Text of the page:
The nightmare begins when Alex receives a strange package in the mail with no return address. Inside is an ornate album filled with gruesome crime-scene photos - a homicide scrapbook entitled The Murder Book. Alex can find no reason for anyone to send him this compendium of death, but when Milo views the book, he is immediately shaken by one of the images: a young woman, tortured, strangled, and dumped near a freeway ramp.
This was one of Milo's first cases as a rookie homicide cop: a vicious killing that he and his partner failed to solve because the department closed them down. Being forced to abandon the young victim tormented Milo. But his fears prevented him from pursuing the truth, and over the years he managed to forget.
Now someone has chosen to stir up the past. As Alex and Milo set out to uncover what really happened twenty years ago, their every move is being followed, and their lives are placed in jeopardy. While peeling back layer after layer of ugly secrets, they discover that the murder of one forgotten girl has chilling ramifications that extend far beyond the tragic loss of a single life.
©2002 Jonathan Kellerman; (P)2002 Random House Inc., Random House Audio, a Division of Random House Inc.
"A hoot of a whodunit...This may be the best Kellerman in years." (Publishers Weekly)
Granted, I am an Alex Delaware fan. I like Kellerman's earlier works better as he stayed in the area of child psychology, which is his forte. I did enjoy the murder book on audible. I made two attempts at reading it and did not succeed, however, as a listen, it was worth the time. As usual, Kellerman's characters were interesting and the story, while not his best, was engaging.
I'm amazed other listeners were so generous, giving this book 3 stars. I have to stretch to give it two. It's confusing, repeatitive, violent and poorly written. There's no motivation for a relationship with the deceased so from the beginning, the listener's care factor is slight. Several stories woven in are so poorly related that the listener doesn't care how it turns out. Not one bit impresssive since there are such good books out there.
This one started off interesting but soon became tied up in a knot of detail that had no relation to the story. If you like a lot a gruesome detail and not very elegant sexual situations, you might like it.
The story takes awhile to get started and even when it does get going a bit it still isnt really worth listening to. I think the author did a good job with bringing the characters to life, but failed on making it a strong ending.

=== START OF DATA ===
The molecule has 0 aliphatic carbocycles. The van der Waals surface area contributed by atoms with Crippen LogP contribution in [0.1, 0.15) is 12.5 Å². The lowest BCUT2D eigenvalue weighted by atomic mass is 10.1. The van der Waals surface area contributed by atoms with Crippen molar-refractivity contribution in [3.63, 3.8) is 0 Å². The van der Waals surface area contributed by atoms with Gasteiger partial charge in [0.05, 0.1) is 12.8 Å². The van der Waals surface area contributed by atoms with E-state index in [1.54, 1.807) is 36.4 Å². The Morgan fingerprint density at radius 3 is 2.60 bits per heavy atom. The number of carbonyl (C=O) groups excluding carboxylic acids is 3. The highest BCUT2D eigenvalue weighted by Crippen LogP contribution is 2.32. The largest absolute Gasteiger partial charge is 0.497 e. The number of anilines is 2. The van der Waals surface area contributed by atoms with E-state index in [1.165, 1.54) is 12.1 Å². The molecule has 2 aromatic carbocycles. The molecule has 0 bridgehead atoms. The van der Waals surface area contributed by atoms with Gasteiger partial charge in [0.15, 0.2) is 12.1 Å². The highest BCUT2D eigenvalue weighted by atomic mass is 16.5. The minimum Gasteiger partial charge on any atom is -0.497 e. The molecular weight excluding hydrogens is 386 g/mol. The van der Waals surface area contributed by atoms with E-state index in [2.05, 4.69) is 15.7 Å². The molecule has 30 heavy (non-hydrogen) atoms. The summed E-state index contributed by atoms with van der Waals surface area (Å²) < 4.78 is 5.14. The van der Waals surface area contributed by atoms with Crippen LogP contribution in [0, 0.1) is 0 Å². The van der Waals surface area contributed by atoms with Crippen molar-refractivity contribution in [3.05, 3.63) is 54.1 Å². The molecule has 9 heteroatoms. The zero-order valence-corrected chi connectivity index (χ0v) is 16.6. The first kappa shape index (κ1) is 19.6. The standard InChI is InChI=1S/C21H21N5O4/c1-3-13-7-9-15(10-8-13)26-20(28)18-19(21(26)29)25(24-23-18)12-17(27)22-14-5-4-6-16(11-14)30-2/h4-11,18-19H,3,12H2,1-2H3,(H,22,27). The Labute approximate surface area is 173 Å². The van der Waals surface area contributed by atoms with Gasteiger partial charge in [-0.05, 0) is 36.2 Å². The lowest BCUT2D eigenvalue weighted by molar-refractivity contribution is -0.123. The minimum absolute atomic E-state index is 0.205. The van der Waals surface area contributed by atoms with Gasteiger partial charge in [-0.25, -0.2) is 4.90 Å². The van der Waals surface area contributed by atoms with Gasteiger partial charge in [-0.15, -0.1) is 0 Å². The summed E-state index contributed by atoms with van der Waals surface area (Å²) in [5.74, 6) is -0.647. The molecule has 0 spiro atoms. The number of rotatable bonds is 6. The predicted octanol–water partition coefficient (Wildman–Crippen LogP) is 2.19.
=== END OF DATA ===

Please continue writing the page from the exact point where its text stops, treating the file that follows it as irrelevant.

Retired former magazine editor who is working harder than ever as Mr. Dad to his 13-year-old daughter.
I was thinking about purchasing a more recent work by this author when a reviewer said it didn't measure up to previous works, such as the Murder Book. If that's the case, I won't be listening to the newer one. This book wasn't bad, but it doesn't have me clamoring for more. I suppose the characters are real, since there's nothing particularly likeable about Milo and Alex. I was also surprised at the way each pulled theories seemingly out of thin air, most of which turned out to be dead on. The book's climax wasn't particularly satisfying, which was a bit disappointing after 15+ hours of listening. I'll probably give a listen to one more of Kellerman's best reviewed works and see if I feel different. One last point; the narrator did a good job.
The wisdom is reaching far beyond what we see. Delight in the journey
The death of a retired police officer takes both Alex and Milo back to their beginnings. It's a story about privilege and the lack thereof and it's consequences. A young girl from a bad household is tortured and killed for sport by a group of rich boys. The cover-up has lasted for a lot of years as have the aftereffects, for Milo among others. As Milo and Alex conduct an unofficial unauthorized investigation the lingering shadows of the past affect them both; Alex is also dealing with the breakup of his long term relationship with Robin. As the story comes to a close and Alex deals with a life and death confrontation, Milo fights the power and wins a new role for himself in the hierarchy. An excellent example of the best of Alex Delaware.
His charachacter's, were all whiny and flat. After the first half of the book I hoped they would all grow up. Didn't happen. Glad when it was over.
I have to admit I'm an avid reader of Kellerman books, and read this one after I had read many others. But I just could not get past the first few hours. Too tedius.
this book probally has a good story but is hard to follow. It is very frgamented and the redundancey makes it very hard to follow the story.It is probally best done in abriged version.
It helps to know something of his previous work to enjoy this. It also helps to know that he made Milo gay because the LA Police cheif announced one that that there were NO gay officers in LA. Milo's choice of gender in a partner plays a part here.
Parts of this are chilling and as always in Delaware stories the past comes back to haunt the present.
I have read all the Alex Delaware novels. While this is not the best is is still very good and some things in it will haunt you. Just as they haunted the cop that kept "The Murder Book"
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